Anarchy spread across Haiti's (searchcapital as gangs loyal to the president attacked opponents and rebels pushed to within 25 miles of the city. The president, meanwhile, was clinging to power as the United States urged him to give up his post.

Militants loyal to President Jean-Bertrand Aristide (searchon Friday burned barricades, hijacked cars, looted and attacked the capital's sole operating hospital.

Aristide, Haiti's first democratically elected president, said he would not step down before his term ends in February 2006, even as the United States urged him to cede power.

Some 2,200 U.S. Marines (searchwere put on alert as Pentagon officials weighed the possibility of sending troops to waters off Haiti to guard against any flood of refugees and to protect the estimated 20,000 Americans in the Caribbean country.

Aristide has pleaded for a small contingent of foreign peacekeepers to quell the uprising that has killed about 80 people since it began in the country's north earlier this month.

"I have the responsibility as an elected president to stay where I am," Aristide said. "My life is linked to 8 million people."

The international community -- led by the United States, France and Canada -- has insisted that Haiti's government and opposition reach a political settlement before they intervene.

A senior U.S. official said the Bush administration has concluded that the best way to prevent the insurgents from seizing control is for Aristide to transfer power to Supreme Court Chief Justice Boniface Alexandre, his constitutional successor.

"We urgently call upon President Aristide to issue the necessary instructions so his supporters stop this violence," the U.S. Embassy said, adding that "his honor, legacy and reputation are now at stake." The U.S. government urged all Americans still in Haiti to seek safe haven.

U.N. Secretary-General Kofi Annan expressed increasing concern late Friday at "the alarming deterioration" in the country and called on Haitians to settle their differences peacefully.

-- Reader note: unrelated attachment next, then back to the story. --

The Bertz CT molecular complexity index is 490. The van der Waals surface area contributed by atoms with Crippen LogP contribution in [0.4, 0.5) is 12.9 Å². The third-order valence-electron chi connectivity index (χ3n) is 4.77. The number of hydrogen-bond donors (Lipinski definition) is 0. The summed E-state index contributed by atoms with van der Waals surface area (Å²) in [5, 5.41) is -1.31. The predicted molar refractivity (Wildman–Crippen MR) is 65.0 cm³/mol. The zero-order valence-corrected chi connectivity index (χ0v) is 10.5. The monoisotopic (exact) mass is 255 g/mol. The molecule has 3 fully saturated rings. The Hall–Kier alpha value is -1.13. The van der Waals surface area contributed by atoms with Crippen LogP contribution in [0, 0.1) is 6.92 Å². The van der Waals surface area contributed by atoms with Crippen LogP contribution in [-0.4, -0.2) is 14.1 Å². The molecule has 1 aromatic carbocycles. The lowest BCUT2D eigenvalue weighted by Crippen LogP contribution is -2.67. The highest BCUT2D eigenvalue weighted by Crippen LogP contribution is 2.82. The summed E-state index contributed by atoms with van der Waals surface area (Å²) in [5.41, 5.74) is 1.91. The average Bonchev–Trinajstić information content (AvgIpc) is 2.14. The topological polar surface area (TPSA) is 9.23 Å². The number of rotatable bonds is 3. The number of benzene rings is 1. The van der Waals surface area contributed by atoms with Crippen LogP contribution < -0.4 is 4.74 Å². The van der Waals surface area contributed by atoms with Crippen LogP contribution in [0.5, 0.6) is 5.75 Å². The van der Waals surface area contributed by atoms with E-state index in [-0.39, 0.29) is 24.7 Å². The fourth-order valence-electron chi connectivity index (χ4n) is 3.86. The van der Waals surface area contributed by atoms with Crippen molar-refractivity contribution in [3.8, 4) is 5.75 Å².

His statement came as Aristide militants attacked the Canape Vert hospital, the only hospital still operating in Port-au-Prince.

Radio stations said the militants were searching for Aristide opponents. Among the patients was a journalist accused of sympathizing with the rebels and shot in the northern city of Cap-Haitien, which was seized by the insurgents on Sunday.

The report could not be confirmed, but submachine gunfire rang out at one point and three green military helicopters hovered over Petionville, the hillside suburb where the hospital is located.

"The U.S. government is discouraged to report that pro-government groups have begun to burn, pillage and kill," said the U.S. Embassy statement.

The city was chaotic. Armed thugs hijacked cars and robbed people at barricades.

Hundreds of looters pillaged Port-au-Prince's seaport, scurrying with boxes of chicken parts, pork loins, televisions and other goods.

Smoke wafted from the ruins of a torched freight terminal. The body of a dead man lay on the ground amid papers and other trash; it was unclear how he was killed.

The bodies of two executed men also lay a few blocks from the presidential National Palace.

Shops put up hurricane shutters and people stayed home behind locked doors, leaving the streets to pro-Aristide thugs.

A few police patrolled in cars, but were vastly outnumbered by the militants.

The rebels, who have overrun half of Haiti, closed in on the capital, taken several villages as police fled.

Police in Croix-des-Bouquets, just nine miles northeast of Port-au-Prince, shed uniforms for civilian clothes and looked ready to flee.

Guy Philippe, the rebel commander, said rebels have encountered little resistance and he intended to besiege the capital and "close the circle" around Aristide.

"We want to block Port-au-Prince totally," he said in Cap-Haitien. "Port-au-Prince now ... would be very hard to take it. It would be a lot of fight, a lot of death," Philippe said. "So what we want is desperation first."

That strategy threatens further misery to the people already lining up for scarce gas and dwindling fresh food.

Prices for basic goods have multiplied in the capital in the past two weeks: Charcoal, which most Haitians use to cook, is up from $7.50 a bag to $20; cooking oil is up from $1.50 a gallon to $6.25.

On Friday, rebels were seen by an Associated Press reporter in Mirebalais, 25 miles northeast of Port-au-Prince.

The rebels arrived in a truck firing guns, and freed 67 prisoners, said David Joseph, a 40-year-old law student.

As he spoke, about a dozen rebels, some wearing camouflage, patrolled in a truck. "I would gladly join them if I had a gun," Joseph said.

Robbins Jean, 25, an Aristide youth organizer, criticized the United States for pressuring Aristide.

"You tell George W. Bush he is a hypocrite and an assassin because the terrorists are killing the Haitian people," Jean, 25, said near the National Palace where hundreds of youths -- armed with old rifles and pistols, machetes and even a dull, rusty ax -- gathered to repel rebels.

In Paris, French Foreign Minister Dominique de Villepin met Friday with Aristide's chief of staff Jean-Claude Desgranges and his Foreign Minister Joseph Antonio and repeated his call for Aristide to resign, saying he "bears a heavy responsibility in the current situation."